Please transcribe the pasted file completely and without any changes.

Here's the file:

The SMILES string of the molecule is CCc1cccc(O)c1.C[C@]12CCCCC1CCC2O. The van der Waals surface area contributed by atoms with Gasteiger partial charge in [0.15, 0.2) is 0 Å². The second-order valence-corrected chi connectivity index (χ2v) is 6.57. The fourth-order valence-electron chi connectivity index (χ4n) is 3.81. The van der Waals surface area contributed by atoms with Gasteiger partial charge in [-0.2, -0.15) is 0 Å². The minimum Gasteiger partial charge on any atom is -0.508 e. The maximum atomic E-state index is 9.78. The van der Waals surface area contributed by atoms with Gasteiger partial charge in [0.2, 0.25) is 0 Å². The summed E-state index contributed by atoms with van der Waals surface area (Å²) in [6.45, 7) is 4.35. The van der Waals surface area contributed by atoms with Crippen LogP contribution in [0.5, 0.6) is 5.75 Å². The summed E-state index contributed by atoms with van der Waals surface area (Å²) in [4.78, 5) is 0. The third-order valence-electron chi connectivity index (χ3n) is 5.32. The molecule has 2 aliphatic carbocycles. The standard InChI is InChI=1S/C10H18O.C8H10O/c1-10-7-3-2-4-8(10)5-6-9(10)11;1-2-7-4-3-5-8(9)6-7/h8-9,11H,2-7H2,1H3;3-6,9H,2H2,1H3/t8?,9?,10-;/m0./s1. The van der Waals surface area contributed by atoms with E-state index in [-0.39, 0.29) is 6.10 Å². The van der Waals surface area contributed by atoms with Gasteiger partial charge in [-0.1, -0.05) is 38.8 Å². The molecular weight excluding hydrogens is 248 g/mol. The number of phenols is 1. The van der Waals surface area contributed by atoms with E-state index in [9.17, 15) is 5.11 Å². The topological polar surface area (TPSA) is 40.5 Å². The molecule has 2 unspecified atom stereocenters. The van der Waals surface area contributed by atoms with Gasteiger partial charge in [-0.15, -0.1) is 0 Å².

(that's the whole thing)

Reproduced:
The SMILES string of the molecule is CCc1cccc(O)c1.C[C@]12CCCCC1CCC2O. The van der Waals surface area contributed by atoms with Gasteiger partial charge in [0.15, 0.2) is 0 Å². The second-order valence-corrected chi connectivity index (χ2v) is 6.57. The fourth-order valence-electron chi connectivity index (χ4n) is 3.81. The van der Waals surface area contributed by atoms with Gasteiger partial charge in [-0.2, -0.15) is 0 Å². The minimum Gasteiger partial charge on any atom is -0.508 e. The maximum atomic E-state index is 9.78. The van der Waals surface area contributed by atoms with Gasteiger partial charge in [0.2, 0.25) is 0 Å². The summed E-state index contributed by atoms with van der Waals surface area (Å²) in [6.45, 7) is 4.35. The van der Waals surface area contributed by atoms with Crippen LogP contribution in [0.5, 0.6) is 5.75 Å². The summed E-state index contributed by atoms with van der Waals surface area (Å²) in [4.78, 5) is 0. The third-order valence-electron chi connectivity index (χ3n) is 5.32. The molecule has 2 aliphatic carbocycles. The standard InChI is InChI=1S/C10H18O.C8H10O/c1-10-7-3-2-4-8(10)5-6-9(10)11;1-2-7-4-3-5-8(9)6-7/h8-9,11H,2-7H2,1H3;3-6,9H,2H2,1H3/t8?,9?,10-;/m0./s1. The van der Waals surface area contributed by atoms with E-state index in [-0.39, 0.29) is 6.10 Å². The van der Waals surface area contributed by atoms with Gasteiger partial charge in [-0.1, -0.05) is 38.8 Å². The molecular weight excluding hydrogens is 248 g/mol. The number of phenols is 1. The van der Waals surface area contributed by atoms with E-state index in [9.17, 15) is 5.11 Å². The topological polar surface area (TPSA) is 40.5 Å². The molecule has 2 unspecified atom stereocenters. The van der Waals surface area contributed by atoms with Gasteiger partial charge in [-0.15, -0.1) is 0 Å².